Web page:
Sickening song | 

Orange Order to stand by men despite revulsion over Michaela McAreavey song

The Sunday World has also learned that the original video was considerably longer and involved singing songs about the SAS ambush of an eight-strong IRA unit which attacked Loughgall security base in 1987.
Andrew McDade and John Bell

Andrew McDade and John Bell

Richard Sullivan

The Orange Order will stand by their men despite wholesale revulsion over their involvement in vile singing mocking the murder of Michaela McAreavey.

Andrew McDade and John Bell are in the eye of a storm after they were filmed chanting a stomach-churning song mocking Michaela's death.

But despite immediate condemnation from the loyal order and the pledge of an internal investigation, the Sunday World understands there is no intention to punish any of those involved.

The Sunday World has also learned that the original video was considerably longer and involved singing songs about the SAS ambush of an eight-strong IRA unit which attacked Loughgall security base in 1987.

They also mocked the shooting dead of three IRA members in 1988 also by the SAS as they prepared to launch a bomb attack on British soldiers.

But it was the sickening song mocking the murder in 2011 of Michaela while on honeymoon with husband John McAreavey on the island of Mauritius that has stunned and repulsed the country.

Andrew McDade

Andrew McDade

The daughter of Tyrone's All-Ireland winning coach Mickey Harte, now coach at Louth, was described on Friday as a "vessel of love" by husband John.

"Hate can hurt but never win," he wrote.

Two men at the centre of the controversy have been forced to quit their family homes after receiving death threats on Friday evening, hours after the video went public, and there was speculation yesterday that one of them is out of the country.

His involvement cost Bell his position as a voluntary football coach with Irish League champions Linfield who reacted instantly by sacking him and utterly condemning his behaviour.

John Bell

John Bell

In also condemning the incident, McDade's employers Norman Emerson Group in Craigavon said they were launching an inquiry.

"We will not tolerate or condone sectarianism or intimidation in any form from anyone employed by us."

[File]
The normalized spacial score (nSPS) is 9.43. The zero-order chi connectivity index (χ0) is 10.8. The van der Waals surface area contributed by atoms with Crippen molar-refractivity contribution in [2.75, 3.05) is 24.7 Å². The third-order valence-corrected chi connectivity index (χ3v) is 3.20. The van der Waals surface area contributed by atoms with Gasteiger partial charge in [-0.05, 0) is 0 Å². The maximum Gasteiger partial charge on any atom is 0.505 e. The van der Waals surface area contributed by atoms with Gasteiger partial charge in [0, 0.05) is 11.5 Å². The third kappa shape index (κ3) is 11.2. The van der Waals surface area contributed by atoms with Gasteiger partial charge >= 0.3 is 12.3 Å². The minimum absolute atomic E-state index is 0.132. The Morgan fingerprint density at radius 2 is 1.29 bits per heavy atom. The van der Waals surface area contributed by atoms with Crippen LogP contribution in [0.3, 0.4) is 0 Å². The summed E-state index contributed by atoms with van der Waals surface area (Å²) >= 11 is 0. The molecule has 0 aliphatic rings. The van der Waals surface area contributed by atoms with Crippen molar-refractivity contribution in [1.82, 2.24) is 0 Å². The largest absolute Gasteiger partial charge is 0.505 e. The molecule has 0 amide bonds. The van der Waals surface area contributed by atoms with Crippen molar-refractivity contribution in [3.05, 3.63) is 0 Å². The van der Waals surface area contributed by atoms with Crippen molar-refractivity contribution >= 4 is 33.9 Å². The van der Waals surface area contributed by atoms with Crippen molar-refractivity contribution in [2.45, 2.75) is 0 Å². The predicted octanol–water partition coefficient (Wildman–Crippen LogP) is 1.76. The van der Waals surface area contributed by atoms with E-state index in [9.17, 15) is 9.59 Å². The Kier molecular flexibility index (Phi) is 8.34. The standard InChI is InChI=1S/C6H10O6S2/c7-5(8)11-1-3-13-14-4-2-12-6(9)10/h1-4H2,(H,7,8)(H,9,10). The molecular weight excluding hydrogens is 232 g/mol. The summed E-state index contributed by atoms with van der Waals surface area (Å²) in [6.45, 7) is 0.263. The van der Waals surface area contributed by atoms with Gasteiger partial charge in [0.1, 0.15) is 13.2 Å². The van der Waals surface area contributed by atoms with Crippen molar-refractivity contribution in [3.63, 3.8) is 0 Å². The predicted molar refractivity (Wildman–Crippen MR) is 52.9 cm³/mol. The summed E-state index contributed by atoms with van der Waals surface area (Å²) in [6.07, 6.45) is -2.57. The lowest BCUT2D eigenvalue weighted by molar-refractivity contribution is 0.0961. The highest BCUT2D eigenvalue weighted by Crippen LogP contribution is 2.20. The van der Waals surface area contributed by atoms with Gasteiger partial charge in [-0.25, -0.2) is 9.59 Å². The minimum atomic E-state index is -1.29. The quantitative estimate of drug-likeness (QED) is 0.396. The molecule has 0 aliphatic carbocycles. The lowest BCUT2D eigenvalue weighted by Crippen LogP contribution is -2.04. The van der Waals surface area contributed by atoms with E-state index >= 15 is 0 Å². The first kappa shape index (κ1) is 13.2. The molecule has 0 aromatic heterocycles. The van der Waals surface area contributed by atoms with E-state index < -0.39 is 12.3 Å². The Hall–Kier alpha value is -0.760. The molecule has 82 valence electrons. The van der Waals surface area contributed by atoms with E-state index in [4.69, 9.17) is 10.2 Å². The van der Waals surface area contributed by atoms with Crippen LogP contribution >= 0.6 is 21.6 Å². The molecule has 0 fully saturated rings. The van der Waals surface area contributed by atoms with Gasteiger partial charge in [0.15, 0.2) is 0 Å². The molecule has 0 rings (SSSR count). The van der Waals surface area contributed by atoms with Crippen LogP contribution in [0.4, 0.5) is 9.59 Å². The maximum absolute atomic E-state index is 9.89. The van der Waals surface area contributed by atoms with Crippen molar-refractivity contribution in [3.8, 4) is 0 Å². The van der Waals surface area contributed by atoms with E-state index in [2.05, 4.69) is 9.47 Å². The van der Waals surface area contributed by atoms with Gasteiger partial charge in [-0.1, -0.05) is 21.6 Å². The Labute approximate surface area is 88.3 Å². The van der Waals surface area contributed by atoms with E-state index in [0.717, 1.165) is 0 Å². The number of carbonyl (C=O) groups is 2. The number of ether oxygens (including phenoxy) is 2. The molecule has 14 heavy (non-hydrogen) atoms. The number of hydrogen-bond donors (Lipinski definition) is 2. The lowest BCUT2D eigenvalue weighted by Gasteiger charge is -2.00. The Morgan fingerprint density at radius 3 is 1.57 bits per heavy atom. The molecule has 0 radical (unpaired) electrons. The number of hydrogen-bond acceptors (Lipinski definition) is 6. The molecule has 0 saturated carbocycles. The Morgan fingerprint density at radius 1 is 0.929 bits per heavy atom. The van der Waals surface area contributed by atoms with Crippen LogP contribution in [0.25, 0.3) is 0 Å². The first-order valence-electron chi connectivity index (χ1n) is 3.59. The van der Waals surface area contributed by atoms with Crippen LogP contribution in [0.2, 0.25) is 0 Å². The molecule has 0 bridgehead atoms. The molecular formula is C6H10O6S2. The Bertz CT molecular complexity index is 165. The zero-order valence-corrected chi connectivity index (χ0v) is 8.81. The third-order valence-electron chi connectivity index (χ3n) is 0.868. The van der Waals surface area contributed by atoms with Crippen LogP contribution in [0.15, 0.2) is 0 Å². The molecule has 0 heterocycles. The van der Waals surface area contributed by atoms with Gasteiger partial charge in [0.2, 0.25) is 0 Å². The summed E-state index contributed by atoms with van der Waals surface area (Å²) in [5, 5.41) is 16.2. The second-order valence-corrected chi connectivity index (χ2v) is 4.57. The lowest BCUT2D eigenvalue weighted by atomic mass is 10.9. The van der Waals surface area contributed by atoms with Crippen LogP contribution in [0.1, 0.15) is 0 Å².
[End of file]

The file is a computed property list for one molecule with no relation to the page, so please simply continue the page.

But the Orange Order and the men's lodge will circle the wagons around their members, and that individuals within the organisation have joined forces with elements of loyalism to go on the offensive with Sinn Féin should McDade and Bell continue to come under attack.

According to the source, senior figures in the lodge have privately indicated they have no intention of "hanging our own out to dry".

Dundonald Orange Hall

Dundonald Orange Hall

The vile performance could not have come at a worse time for the Orange Order, coming as it did during last weekend's centennial celebrations in Belfast.

The Order was desperate to put on a "landmark event" to mark 100 years of Northern Ireland, showcasing the best of unionist and loyalist culture, only for boozed-up revellers, some of whom can be seen wearing collarettes, to defile the memory of a young woman murdered on her honeymoon.

But according to sources the wider feeling is that these men "messed up big time" but have apologised and are suffering the consequences.

"They will not be allowed to be isolated or treated like pariahs," an Orange Order source told us.

"All are deeply respected members of the loyal orders and loyalist community and this will be viewed for what it is, a serious error of judgment."

"They've had their public lashing of these men. Both men have said sorry, but if they want to keep going then they are going to start getting a bit back about the IRA's record on how they treated women," our source claimed.

This week McDade and Bell will send a personal letter of apology to the Harte and McAreavey families. According to sources the men are genuinely remorseful and feel they were swept up in the mood of the room.

The contents of the letters will remain strictly confidential.

In their statement they said: "We offer our sincerest and deepest apology to the Harte and McAreavey families and indeed to wider society for our actions which whilst fuelled by alcohol can neither be mitigated or excused in any shape or form."

They added that their apology is "unequivocal and our acceptance of wrongdoing is absolute."

The video shows an Orange Hall packed with men some in suits and collarettes, others in t-shirts and jeans.

The tables are littered with beer cans and the men punch the air as they sing. Many are laughing, cheering and clapping as the poisonous words are sung.

All shades of political opinion have wholly condemned the incident and the PSNI has confirmed it is viewing the footage to ascertain whether a criminal offence has been committed.

There are also heightened concerns with the Order that the controversy could spark revenge attacks on Orange Halls.

When approached for comment, the men's representative Jamie Bryson confirmed his clients were under death threat and while repeating his condemnation urged all concerned to draw a line under the incident.

He said the men had accepted the "abhorrent chant" was entirely wrong and had taken responsibility for their role in the incident.

"There is no excusing the behaviour and the unionist and loyalist community have been united in absolute and complete condemnation.

"Neither man is a public figure and at some stage enough is enough. They have apologised and suffered the consequences."

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